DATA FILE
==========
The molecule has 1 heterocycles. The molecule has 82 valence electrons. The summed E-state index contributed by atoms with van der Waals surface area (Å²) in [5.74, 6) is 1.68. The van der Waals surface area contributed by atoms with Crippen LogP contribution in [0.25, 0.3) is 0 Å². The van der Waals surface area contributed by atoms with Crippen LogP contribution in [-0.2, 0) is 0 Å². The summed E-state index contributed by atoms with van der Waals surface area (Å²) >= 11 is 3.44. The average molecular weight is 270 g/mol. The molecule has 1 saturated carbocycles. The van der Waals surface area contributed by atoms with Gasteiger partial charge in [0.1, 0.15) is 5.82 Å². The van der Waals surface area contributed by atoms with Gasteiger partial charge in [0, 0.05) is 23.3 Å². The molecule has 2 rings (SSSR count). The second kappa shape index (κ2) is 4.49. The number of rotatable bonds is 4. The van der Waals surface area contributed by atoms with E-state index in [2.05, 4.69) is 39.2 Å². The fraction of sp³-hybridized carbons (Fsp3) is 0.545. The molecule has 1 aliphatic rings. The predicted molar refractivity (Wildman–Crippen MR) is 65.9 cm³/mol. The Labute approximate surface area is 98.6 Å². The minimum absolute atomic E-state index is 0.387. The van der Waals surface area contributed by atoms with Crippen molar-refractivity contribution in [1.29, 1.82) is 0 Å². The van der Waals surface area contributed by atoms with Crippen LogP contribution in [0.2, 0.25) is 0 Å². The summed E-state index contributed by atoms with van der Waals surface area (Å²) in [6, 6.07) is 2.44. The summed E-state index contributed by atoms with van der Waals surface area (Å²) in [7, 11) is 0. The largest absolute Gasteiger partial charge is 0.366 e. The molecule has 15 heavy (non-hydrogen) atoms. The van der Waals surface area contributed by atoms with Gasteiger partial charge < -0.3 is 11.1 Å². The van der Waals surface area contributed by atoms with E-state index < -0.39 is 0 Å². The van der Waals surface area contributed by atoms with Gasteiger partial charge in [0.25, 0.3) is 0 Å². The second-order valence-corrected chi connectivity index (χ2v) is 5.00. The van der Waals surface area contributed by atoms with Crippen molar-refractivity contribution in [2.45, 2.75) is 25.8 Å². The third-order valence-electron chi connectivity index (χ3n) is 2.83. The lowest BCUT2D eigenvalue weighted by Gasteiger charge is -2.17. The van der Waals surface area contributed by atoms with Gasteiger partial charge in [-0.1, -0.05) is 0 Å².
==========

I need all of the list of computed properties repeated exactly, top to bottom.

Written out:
The molecule has 1 heterocycles. The molecule has 82 valence electrons. The summed E-state index contributed by atoms with van der Waals surface area (Å²) in [5.74, 6) is 1.68. The van der Waals surface area contributed by atoms with Crippen LogP contribution in [0.25, 0.3) is 0 Å². The van der Waals surface area contributed by atoms with Crippen LogP contribution in [-0.2, 0) is 0 Å². The summed E-state index contributed by atoms with van der Waals surface area (Å²) >= 11 is 3.44. The average molecular weight is 270 g/mol. The molecule has 1 saturated carbocycles. The van der Waals surface area contributed by atoms with Gasteiger partial charge in [0.1, 0.15) is 5.82 Å². The van der Waals surface area contributed by atoms with Gasteiger partial charge in [0, 0.05) is 23.3 Å². The molecule has 2 rings (SSSR count). The second kappa shape index (κ2) is 4.49. The number of rotatable bonds is 4. The van der Waals surface area contributed by atoms with E-state index in [2.05, 4.69) is 39.2 Å². The fraction of sp³-hybridized carbons (Fsp3) is 0.545. The molecule has 1 aliphatic rings. The predicted molar refractivity (Wildman–Crippen MR) is 65.9 cm³/mol. The Labute approximate surface area is 98.6 Å². The minimum absolute atomic E-state index is 0.387. The van der Waals surface area contributed by atoms with Crippen molar-refractivity contribution in [1.29, 1.82) is 0 Å². The van der Waals surface area contributed by atoms with Crippen LogP contribution in [0.2, 0.25) is 0 Å². The summed E-state index contributed by atoms with van der Waals surface area (Å²) in [6, 6.07) is 2.44. The summed E-state index contributed by atoms with van der Waals surface area (Å²) in [7, 11) is 0. The largest absolute Gasteiger partial charge is 0.366 e. The molecule has 15 heavy (non-hydrogen) atoms. The van der Waals surface area contributed by atoms with Gasteiger partial charge < -0.3 is 11.1 Å². The van der Waals surface area contributed by atoms with E-state index < -0.39 is 0 Å². The van der Waals surface area contributed by atoms with Gasteiger partial charge in [0.25, 0.3) is 0 Å². The second-order valence-corrected chi connectivity index (χ2v) is 5.00. The van der Waals surface area contributed by atoms with Crippen molar-refractivity contribution in [2.45, 2.75) is 25.8 Å². The third-order valence-electron chi connectivity index (χ3n) is 2.83. The lowest BCUT2D eigenvalue weighted by Gasteiger charge is -2.17. The van der Waals surface area contributed by atoms with Gasteiger partial charge in [-0.1, -0.05) is 0 Å².